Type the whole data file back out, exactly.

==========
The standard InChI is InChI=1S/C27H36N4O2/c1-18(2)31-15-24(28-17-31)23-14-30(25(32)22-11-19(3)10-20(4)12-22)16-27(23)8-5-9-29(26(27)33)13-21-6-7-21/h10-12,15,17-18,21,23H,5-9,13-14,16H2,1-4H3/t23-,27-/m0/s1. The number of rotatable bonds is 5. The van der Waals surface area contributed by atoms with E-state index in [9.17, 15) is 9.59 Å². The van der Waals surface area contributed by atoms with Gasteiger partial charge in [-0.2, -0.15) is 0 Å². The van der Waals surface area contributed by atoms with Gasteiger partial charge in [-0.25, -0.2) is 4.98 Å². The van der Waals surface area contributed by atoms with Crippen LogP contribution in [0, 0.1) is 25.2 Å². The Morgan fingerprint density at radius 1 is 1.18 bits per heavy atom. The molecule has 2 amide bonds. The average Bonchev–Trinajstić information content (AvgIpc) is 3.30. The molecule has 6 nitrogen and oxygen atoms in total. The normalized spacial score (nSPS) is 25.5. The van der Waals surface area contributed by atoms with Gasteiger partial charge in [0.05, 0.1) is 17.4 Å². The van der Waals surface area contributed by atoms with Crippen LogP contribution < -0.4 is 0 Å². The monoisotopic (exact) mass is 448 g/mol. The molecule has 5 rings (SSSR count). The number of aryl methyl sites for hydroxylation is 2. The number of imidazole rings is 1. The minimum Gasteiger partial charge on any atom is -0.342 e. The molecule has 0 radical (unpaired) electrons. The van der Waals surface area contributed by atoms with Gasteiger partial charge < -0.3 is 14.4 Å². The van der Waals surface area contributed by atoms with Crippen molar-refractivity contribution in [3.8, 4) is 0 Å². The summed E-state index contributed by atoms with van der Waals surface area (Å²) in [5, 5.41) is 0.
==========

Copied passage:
The standard InChI is InChI=1S/C27H36N4O2/c1-18(2)31-15-24(28-17-31)23-14-30(25(32)22-11-19(3)10-20(4)12-22)16-27(23)8-5-9-29(26(27)33)13-21-6-7-21/h10-12,15,17-18,21,23H,5-9,13-14,16H2,1-4H3/t23-,27-/m0/s1. The number of rotatable bonds is 5. The van der Waals surface area contributed by atoms with E-state index in [9.17, 15) is 9.59 Å². The van der Waals surface area contributed by atoms with Gasteiger partial charge in [-0.2, -0.15) is 0 Å². The van der Waals surface area contributed by atoms with Gasteiger partial charge in [-0.25, -0.2) is 4.98 Å². The van der Waals surface area contributed by atoms with Crippen LogP contribution in [0, 0.1) is 25.2 Å². The Morgan fingerprint density at radius 1 is 1.18 bits per heavy atom. The molecule has 2 amide bonds. The average Bonchev–Trinajstić information content (AvgIpc) is 3.30. The molecule has 6 nitrogen and oxygen atoms in total. The normalized spacial score (nSPS) is 25.5. The van der Waals surface area contributed by atoms with Gasteiger partial charge in [0.05, 0.1) is 17.4 Å². The van der Waals surface area contributed by atoms with Crippen LogP contribution < -0.4 is 0 Å². The monoisotopic (exact) mass is 448 g/mol. The molecule has 5 rings (SSSR count). The number of aryl methyl sites for hydroxylation is 2. The number of imidazole rings is 1. The minimum Gasteiger partial charge on any atom is -0.342 e. The molecule has 0 radical (unpaired) electrons. The van der Waals surface area contributed by atoms with Gasteiger partial charge < -0.3 is 14.4 Å². The van der Waals surface area contributed by atoms with Crippen molar-refractivity contribution in [3.8, 4) is 0 Å². The summed E-state index contributed by atoms with van der Waals surface area (Å²) in [5, 5.41) is 0.